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Nicaraguan Regime Keeps at Least 113 Political Prisoners

Nicaraguan Regime Keeps at Least 113 Political Prisoners

By Gustavo Arias Retana/Diálogo
December 18, 2020

The General Secretariat of the Organization of American States (OAS) denounced in an October 15 press release that the Daniel Ortega regime in Nicaragua keeps at least 113 political prisoners and continues to systematically violate human rights.

“We receive complaints from civil society actors, which obligate us to alert regional leaders and the international community in general. From them [the complaints], we infer that human rights violations persist […], as well as mistreatment and torture of political prisoners,” the OAS statement said. “In protest of their situation, political prisoners have stitched their lips and have allegedly taken the step of sewing their eyelids as well. All have been publicly identified as criminals and have had no access to a fair judicial process.”

Julio Montenegro, a lawyer for Defenders of the People, an organization that provides counseling to the Ortega regime’s political prisoners, told Diálogo on November 14 that the conditions in which his clients live in Nicaraguan prisons are extremely poor and violate the most fundamental human rights.

“The situation that the political prisoners have described to me is one of hopelessness; some of them are very upset, because political expressions have not shown any interest in liberating political prisoners, but rather concern for electoral reforms and for posts and positions, they say, forgetting that [the prisoners] are there in very extreme conditions,” Montenegro said.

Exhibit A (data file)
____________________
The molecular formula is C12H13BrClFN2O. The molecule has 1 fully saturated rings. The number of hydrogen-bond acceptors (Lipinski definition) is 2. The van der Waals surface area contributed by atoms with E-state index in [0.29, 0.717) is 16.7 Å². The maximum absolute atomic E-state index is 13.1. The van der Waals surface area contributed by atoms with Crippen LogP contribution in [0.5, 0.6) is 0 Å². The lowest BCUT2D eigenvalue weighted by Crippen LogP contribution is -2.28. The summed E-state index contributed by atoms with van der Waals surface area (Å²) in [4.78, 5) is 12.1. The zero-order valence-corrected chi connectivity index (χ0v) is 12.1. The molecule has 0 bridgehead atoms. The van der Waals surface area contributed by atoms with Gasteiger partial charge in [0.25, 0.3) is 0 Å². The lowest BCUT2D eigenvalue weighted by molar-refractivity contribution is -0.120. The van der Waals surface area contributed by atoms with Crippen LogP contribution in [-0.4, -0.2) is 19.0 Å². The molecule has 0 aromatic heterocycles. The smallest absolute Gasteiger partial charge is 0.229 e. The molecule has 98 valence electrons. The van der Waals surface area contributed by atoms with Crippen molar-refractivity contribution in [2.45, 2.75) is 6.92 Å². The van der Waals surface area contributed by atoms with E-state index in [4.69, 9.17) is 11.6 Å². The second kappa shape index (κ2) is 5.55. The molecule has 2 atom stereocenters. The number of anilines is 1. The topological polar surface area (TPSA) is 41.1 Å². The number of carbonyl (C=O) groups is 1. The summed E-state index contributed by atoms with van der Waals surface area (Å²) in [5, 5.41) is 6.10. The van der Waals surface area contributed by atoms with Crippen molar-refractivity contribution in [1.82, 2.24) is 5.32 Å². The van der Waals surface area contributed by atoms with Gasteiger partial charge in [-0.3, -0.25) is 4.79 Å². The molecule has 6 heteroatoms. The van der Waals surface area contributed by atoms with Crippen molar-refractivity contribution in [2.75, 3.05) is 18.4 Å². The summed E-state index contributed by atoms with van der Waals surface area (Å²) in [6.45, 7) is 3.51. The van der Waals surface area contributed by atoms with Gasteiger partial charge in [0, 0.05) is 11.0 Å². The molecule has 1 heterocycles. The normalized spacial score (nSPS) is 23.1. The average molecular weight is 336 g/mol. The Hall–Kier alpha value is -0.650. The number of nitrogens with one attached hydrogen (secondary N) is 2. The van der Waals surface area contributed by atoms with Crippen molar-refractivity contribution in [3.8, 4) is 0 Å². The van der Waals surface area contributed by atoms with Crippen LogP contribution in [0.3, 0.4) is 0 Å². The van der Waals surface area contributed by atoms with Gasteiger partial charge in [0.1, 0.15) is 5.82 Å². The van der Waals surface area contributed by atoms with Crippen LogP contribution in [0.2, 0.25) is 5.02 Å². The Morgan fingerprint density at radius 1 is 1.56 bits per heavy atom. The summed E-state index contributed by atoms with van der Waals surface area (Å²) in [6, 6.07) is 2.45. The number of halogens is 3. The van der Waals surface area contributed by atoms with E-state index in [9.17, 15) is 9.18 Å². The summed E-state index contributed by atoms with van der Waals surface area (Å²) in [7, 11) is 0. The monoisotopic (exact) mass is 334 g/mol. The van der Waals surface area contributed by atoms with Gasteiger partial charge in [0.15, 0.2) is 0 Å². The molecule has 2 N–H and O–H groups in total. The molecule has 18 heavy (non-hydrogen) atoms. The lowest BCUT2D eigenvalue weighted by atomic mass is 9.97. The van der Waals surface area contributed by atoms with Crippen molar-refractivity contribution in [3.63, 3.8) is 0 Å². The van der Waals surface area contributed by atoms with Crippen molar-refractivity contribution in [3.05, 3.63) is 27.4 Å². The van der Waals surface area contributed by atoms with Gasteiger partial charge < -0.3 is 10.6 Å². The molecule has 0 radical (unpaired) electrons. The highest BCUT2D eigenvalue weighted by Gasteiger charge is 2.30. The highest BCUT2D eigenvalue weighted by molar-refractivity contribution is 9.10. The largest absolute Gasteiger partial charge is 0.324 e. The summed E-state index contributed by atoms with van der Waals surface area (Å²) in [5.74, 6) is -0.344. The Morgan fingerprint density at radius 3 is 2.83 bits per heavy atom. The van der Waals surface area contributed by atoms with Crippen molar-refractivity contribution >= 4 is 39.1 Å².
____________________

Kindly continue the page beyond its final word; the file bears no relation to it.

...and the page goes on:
The OAS also denounced that the Ortega regime continues to distort the division of power, conducting arbitrary arrests against members of the opposition.

“On September 14, Daniel Ortega issued a ‘guideline’ for the Supreme Court of Justice, an action that interferes with the separation of powers. He did this in relation to a bill that threatens the opposition with life sentences for so-called ‘hate crimes.’ This is a vague charge. This leaves enough room for arbitrariness, and it is likely to become a tool for repression,” the OAS reported.

Montenegro explained that in recent months, concerning political prisoners, Ortega has changed the charges against the opposition on several occasions to keep them behind bars.

“In terms of judicial proceedings, the only crimes that have varied are terrorism and obstruction of public services due to roadblocks [street blockades] and kidnappings; now these have changed to [charges for] drug trafficking and transport, aggravated robbery, and organized crime […].Sometimes they arrest people three days before and then say that the acts were committed three days after they were detained,” the lawyer said.

At least 50 political prisoners have been on a hunger strike for 30 days [as of October 30, 2020] in the Jorge Navarro National Penitentiary System, better known as “La Modelo,” demanding their release, the website IP Nicaragua reported.

On March 5, 2020, the United States imposed economic sanctions on the Nicaraguan National Police (PN, in Spanish) and three high-ranking commissioners for serious human rights abuses against protesters. “The PN is responsible for using live ammunition against peaceful protesters and participating in death squads, as well as conducting extrajudicial executions, disappearances, and kidnappings,” the U.S. Embassy in Nicaragua reported.

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